before she would understand the cause, irritated at finding herself thus
treated before everybody.  The head-dress was burnt, Madame la Princesse
de Conti gave her another, but before it was on her head everybody had
time to contemplate her charms, and she to grow in fury.

Saint-Simon Memoirs

Categories
literature

Reading list

Since 1983 I’ve been keeping track of the books I have read. I can’t remember why I started doing it, but it’s a useful exercise for me for a number of reasons which I don’t intend to divulge at present. As it’s nearly the end of 2012 I thought I would reveal this year’s details with a few appropriate or possibly inappropriate comments.

Wintersol,  Eric Thacker & Anthony Earnshaw (II)

The II in brackets indicates that this is a 2nd reading. Actually in this case it might be more than 2 since I’ve had the book for a long time, or there again it might have been the 1st time I read the whole book through in 1 go. The principal reason for this re-read was to write something here in the Nonsense category.

Red Room,   August Strindberg

I’m a big fan of Strindberg‘s dramas since I saw a student production of Miss Julie back in about 1973, but I’d never read any of his novels. I’m not sure exactly what I think about this book which I downloaded from the Gutenberg Project. I’m inclined to think that Strindberg is a better dramatist than he is a novelist but I will definitely try some of his other novels before being sure about that.

St Joan,    Bernard Shaw (II)

Can’t remember why I re-read this one perhaps I just happened to notice my old Tauchnitz Edition on the bookshelf and thought I needed some Shavian dialectic in my headspace. It relates to the item above in that Strindberg was one of the biggest influences on Shaw’s work. For me it’s not one of his great plays but there again I’ve never seen it staged so can’t properly assess it. Nice fence this isn’t it?

Great Works of Jewish Fantasy,   Ed. Joachim Neugroschel (II)

This is the Picador edition which I bought pretty much when it came out in 1978. I have therefore put this down as a re-read. The story is that actually I lost the book and that was probably before I’d finished reading it – I think I may have left it on a train.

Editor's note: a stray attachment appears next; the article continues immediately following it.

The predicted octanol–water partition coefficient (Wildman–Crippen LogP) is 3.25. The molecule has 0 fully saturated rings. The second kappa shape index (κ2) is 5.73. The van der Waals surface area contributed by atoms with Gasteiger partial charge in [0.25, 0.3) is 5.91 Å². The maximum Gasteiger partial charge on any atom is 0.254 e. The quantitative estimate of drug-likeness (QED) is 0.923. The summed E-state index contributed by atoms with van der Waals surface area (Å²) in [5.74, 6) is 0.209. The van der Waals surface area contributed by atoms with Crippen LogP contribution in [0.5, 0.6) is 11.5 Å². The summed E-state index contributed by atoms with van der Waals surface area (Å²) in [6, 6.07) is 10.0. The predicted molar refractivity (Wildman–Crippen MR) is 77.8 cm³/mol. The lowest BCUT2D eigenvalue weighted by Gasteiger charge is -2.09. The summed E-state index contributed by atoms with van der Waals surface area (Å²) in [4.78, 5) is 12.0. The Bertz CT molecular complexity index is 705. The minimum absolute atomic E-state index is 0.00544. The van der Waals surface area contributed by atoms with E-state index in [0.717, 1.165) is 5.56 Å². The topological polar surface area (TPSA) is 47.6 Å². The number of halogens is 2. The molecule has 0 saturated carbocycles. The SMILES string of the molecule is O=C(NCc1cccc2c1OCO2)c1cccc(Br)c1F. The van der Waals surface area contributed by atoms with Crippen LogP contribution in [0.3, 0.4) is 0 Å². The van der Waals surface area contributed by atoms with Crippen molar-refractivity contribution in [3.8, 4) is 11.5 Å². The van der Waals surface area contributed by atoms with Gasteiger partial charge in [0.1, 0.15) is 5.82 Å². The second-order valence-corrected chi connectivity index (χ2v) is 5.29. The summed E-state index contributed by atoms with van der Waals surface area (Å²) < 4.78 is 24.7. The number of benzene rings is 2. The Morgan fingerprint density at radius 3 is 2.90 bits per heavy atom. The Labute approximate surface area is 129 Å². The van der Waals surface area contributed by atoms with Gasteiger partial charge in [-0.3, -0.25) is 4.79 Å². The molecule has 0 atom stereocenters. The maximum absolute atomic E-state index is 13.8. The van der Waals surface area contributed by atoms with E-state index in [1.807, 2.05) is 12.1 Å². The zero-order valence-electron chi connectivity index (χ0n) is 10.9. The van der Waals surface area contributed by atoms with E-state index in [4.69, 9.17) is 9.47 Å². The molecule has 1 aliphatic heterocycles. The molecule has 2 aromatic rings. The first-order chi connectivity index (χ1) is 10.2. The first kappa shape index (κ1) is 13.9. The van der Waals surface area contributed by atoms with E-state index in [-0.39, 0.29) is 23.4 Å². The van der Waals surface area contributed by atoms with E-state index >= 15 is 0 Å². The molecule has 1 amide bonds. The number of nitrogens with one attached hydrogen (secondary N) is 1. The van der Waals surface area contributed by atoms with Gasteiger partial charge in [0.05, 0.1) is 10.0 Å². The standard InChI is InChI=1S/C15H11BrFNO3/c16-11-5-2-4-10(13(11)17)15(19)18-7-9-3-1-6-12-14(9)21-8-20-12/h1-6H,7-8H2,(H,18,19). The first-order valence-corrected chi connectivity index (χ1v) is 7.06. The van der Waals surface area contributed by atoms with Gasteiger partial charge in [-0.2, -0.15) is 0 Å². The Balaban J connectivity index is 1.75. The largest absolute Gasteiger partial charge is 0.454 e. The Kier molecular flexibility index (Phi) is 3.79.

The King of the Pirates,     Daniel Defoe

Another Gutenberg download – this is a fairly authentic (in my opinion) imagination of the real life of a pirate in the 17th century. Defoe defies definition.

Beefheart: Through The Eyes of Magic,     John French

John (Drumbo) French is not a great writer and he often comes over as naive not just when he was in his early 20s but also later when he was writing the book, but this is well worth reading if you’re interested in creativity, the act of creation etc. You have to know a bit about the music and its place in the history of music. After reading it I wrote a song which I called ‘fore done because I thought if ever I needed a pun it was then.

Excavating Kafka,      James Hawes

I cannot recommend this book which I read as part of a lengthy delve into the world of Franz Kafka. Strindberg’s novel & Neugroschel’s Great Works of Jewish Fantasy both were read in relation to or inspired by Kafka’s Diaries which I actually started to read last year but in effect they took up much of 2012. Similarly with the Kropotkin, the Goethe and the Canetti below.

The Hole,    NF Simpson
A Resounding Tinkle,   NF Simpson
The Form,   NF Simpson

3 short plays I read for another of my Nonsense category posts.

Pullman Car Hiawatha,   Thornton Wilder
The Long Christmas Dinner,   Thornton Wilder
The Happy Journey,   Thornton Wilder

Having found the short plays section in the library I also read these 3. I think maybe 2013 will be a The Eighth Day re-reading year. I hope so.

Memoirs of a Revolutionist,    Peter Kropotkin

See here for more about this.

Angelica Lost And Found,   Russell Hoban

The last book of the great writer who died last year. You can club together the last 8 or 9 of his novels together (sometimes known as the London novels) and while they are not necessarily of the calibre to be called great literature I find them engaging and inspiring as a blueprint for creating a work of art which is also a reflection of a life.

To The Wedding,   John Berger

My first introduction to John Berger was in 1972 when his tv series ways of seeing changed the way I thought about things. But for some reason this is the 1st novel of his that I’ve read. It’s short, very powerful and the last few pages are incredibly moving. And yet still I have not rushed out to seek more of his novels – strange?

The Marlboroughs,   Christopher Hibbert

I bought this 2nd hand as something to take away on a journey. I’ve already read Hibbert’s life of Samuel Johnson so I knew he could write a decent book. It’s a pretty interesting story. As a practitioner of war, Marlborough was probably no worse than Alexander the Great when you take into account the challenges of the age. Julius Caesar would enjoy the sordid details of how you finance, equip and keep motivated an army in the late 17th early 18th centuries.